Tuesday 31 January 2012

Architecture starts when you carefully put two bricks together

Poor old LEGO Universe has been dismantled, put back into its storage box, and stashed in the attic of ex-MMOGs. Its passing is generally unlamented; I only really knew of one person who played it, briefly; everyone else was in Minecraft. As catastrophic launch timings go, putting out a child-friendly game based on a building block IP at the height of the Minecraft craze was a bit like Karl Benz spending years designing and building the Motorwagon to include unparalleled safety features (crumple zones, rollbars, airbags etc.), but a month before official launch finding some dude called Notch knocking up jet bikes in his garden shed for a tenner powered by fusion reactors that never need refuelling. It also required a subscription just as almost everyone else (EverQuest II, Champions Online, Lord of the Rings Online, Pirates of the Burning Sea etc.) moved to free-to-play models.

There’s a fascinating piece on PC Gamer containing some lovely concept art, and also tantalising glimpses of what might have been, such as PvP with construction:

“We always had capture the flag PvP in the internal build of the game, from some of the very earliest pre-beta versions. Besides the usual CTF run-and-gun, a lot of the strategy revolved around managing your minifigure’s Imagination supply—do you spend your points defensively to seal up breaches in your own wall, or tactically to construct bouncers and shortcuts that let you outmaneuver the enemy, or offensively on siege weapons to open new holes in his defenses? Do you sacrifice valuable time harvesting mobs for more Imagination, or do you rush straight into battle?”

(Which reminds me I must try Ace of Spades sometime)

It seems the LEGO IP was a double-edged sword (or double-sided brick), and the benefits of the global brand might have been outweighed by concerns for its image:

“LEGO is extremely sensitive about the safety of kids’ online interaction, to the point that implementing even the most basic social functions like in-game chat or friends lists became these kind of monumental tragic struggles that swallowed systems designers whole. A lot of our PvP games had to be backburnered while we were waiting for final word about how team functionality would work, or whether we’d be allowed to have it at all.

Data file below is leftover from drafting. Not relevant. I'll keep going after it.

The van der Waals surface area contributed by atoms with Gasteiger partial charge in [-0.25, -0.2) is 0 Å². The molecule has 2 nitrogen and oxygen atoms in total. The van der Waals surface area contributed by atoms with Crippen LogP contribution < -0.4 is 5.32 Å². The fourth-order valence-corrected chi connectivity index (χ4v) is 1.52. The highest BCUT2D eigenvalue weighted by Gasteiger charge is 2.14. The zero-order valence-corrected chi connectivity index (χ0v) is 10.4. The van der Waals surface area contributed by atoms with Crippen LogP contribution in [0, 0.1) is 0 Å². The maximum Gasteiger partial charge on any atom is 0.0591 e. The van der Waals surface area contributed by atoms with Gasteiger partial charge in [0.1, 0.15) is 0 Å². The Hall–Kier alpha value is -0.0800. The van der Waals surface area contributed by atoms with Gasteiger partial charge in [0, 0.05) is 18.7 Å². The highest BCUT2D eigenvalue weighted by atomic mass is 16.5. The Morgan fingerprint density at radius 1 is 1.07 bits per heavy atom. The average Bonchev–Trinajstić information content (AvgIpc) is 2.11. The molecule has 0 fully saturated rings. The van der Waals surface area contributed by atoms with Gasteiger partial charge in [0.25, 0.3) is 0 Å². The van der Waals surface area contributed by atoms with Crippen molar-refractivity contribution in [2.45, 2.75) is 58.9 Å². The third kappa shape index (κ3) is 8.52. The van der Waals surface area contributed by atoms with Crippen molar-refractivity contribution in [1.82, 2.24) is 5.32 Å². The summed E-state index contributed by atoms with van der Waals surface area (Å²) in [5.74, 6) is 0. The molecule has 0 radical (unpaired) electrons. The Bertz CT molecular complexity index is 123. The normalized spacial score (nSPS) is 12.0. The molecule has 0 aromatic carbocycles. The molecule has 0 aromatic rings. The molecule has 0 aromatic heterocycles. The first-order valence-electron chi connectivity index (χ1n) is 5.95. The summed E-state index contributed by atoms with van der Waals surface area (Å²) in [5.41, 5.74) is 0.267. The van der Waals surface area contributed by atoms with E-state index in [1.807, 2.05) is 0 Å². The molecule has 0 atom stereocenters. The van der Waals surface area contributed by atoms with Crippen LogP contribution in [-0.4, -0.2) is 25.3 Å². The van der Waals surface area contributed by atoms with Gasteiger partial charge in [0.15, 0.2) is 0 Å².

LEGO’s dedication to child safety superseded all concerns of production schedule or profitability, which was a principled move on LEGO’s part but it made some seemingly-straightforward parts of development really, really tricky.”

You have to wonder why they were so worried, really. I mean sure, Little Timmy might have stacked a few bricks on top of each other in the game and said to his friend “ha ha, it looks like a willy!!”, but it’s inconceivable that sensationalist press would make up insane, lurid accusations of online perversion based on the flimsiest of pretext, isn’t it? That would be like translating a glimpse of alien sideboob into “full digital nudity and sex”, and… oh. The Mass Effect nonsense probably didn’t do Bioware any long term harm with its Mature rated games (and may even have fallen into the “no publicity is bad publicity” category, apart from the people demanding refunds over the lack of hardcore digi-shagging), but it’s not hard to see LEGO’s quandary.

After reading that piece I’m regretting not giving LEGO Universe a try when I had the chance, but though there was a token nod towards free-to-play later on, by all accounts it was little more than a strictly limited trial. With news that the Wii-U controller will have near-field communication support you could envisage a future of different payment models, such as buying a physical box of LEGO bricks, popping them on the controller, and unlocking those same bricks for online use as well, but for now… well, at least there’s still Minecraft.

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